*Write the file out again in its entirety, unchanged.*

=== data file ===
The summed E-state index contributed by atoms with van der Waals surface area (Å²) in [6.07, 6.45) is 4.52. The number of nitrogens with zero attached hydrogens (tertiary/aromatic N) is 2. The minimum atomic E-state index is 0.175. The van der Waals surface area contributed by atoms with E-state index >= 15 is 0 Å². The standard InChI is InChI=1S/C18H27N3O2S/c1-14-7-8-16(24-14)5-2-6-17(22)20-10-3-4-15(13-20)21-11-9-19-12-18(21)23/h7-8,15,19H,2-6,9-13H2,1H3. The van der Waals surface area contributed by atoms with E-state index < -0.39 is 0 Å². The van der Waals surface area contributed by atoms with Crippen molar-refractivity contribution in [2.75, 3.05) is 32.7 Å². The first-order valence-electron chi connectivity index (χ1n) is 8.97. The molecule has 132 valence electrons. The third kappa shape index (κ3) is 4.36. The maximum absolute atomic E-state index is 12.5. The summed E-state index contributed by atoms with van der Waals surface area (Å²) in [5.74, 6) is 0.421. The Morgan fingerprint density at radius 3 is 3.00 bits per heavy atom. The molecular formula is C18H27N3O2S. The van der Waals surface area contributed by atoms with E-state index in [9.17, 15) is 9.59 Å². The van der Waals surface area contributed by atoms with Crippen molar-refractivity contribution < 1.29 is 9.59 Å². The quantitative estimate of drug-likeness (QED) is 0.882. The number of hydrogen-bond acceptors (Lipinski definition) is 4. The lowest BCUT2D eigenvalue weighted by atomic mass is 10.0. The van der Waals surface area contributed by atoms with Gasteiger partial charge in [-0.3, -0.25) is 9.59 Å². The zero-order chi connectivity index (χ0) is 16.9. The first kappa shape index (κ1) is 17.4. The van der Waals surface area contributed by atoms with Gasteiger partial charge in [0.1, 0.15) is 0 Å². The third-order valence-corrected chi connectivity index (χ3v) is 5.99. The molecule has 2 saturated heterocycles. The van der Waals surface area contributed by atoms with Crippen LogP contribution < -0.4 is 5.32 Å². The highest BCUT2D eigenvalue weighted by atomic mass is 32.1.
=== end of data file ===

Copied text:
The summed E-state index contributed by atoms with van der Waals surface area (Å²) in [6.07, 6.45) is 4.52. The number of nitrogens with zero attached hydrogens (tertiary/aromatic N) is 2. The minimum atomic E-state index is 0.175. The van der Waals surface area contributed by atoms with E-state index >= 15 is 0 Å². The standard InChI is InChI=1S/C18H27N3O2S/c1-14-7-8-16(24-14)5-2-6-17(22)20-10-3-4-15(13-20)21-11-9-19-12-18(21)23/h7-8,15,19H,2-6,9-13H2,1H3. The van der Waals surface area contributed by atoms with E-state index < -0.39 is 0 Å². The van der Waals surface area contributed by atoms with Crippen molar-refractivity contribution in [2.75, 3.05) is 32.7 Å². The first-order valence-electron chi connectivity index (χ1n) is 8.97. The molecule has 132 valence electrons. The third kappa shape index (κ3) is 4.36. The maximum absolute atomic E-state index is 12.5. The summed E-state index contributed by atoms with van der Waals surface area (Å²) in [5.74, 6) is 0.421. The Morgan fingerprint density at radius 3 is 3.00 bits per heavy atom. The molecular formula is C18H27N3O2S. The van der Waals surface area contributed by atoms with E-state index in [9.17, 15) is 9.59 Å². The van der Waals surface area contributed by atoms with Crippen molar-refractivity contribution < 1.29 is 9.59 Å². The quantitative estimate of drug-likeness (QED) is 0.882. The number of hydrogen-bond acceptors (Lipinski definition) is 4. The lowest BCUT2D eigenvalue weighted by atomic mass is 10.0. The van der Waals surface area contributed by atoms with Gasteiger partial charge in [-0.3, -0.25) is 9.59 Å². The zero-order chi connectivity index (χ0) is 16.9. The first kappa shape index (κ1) is 17.4. The van der Waals surface area contributed by atoms with Gasteiger partial charge in [0.1, 0.15) is 0 Å². The third-order valence-corrected chi connectivity index (χ3v) is 5.99. The molecule has 2 saturated heterocycles. The van der Waals surface area contributed by atoms with Crippen LogP contribution < -0.4 is 5.32 Å². The highest BCUT2D eigenvalue weighted by atomic mass is 32.1.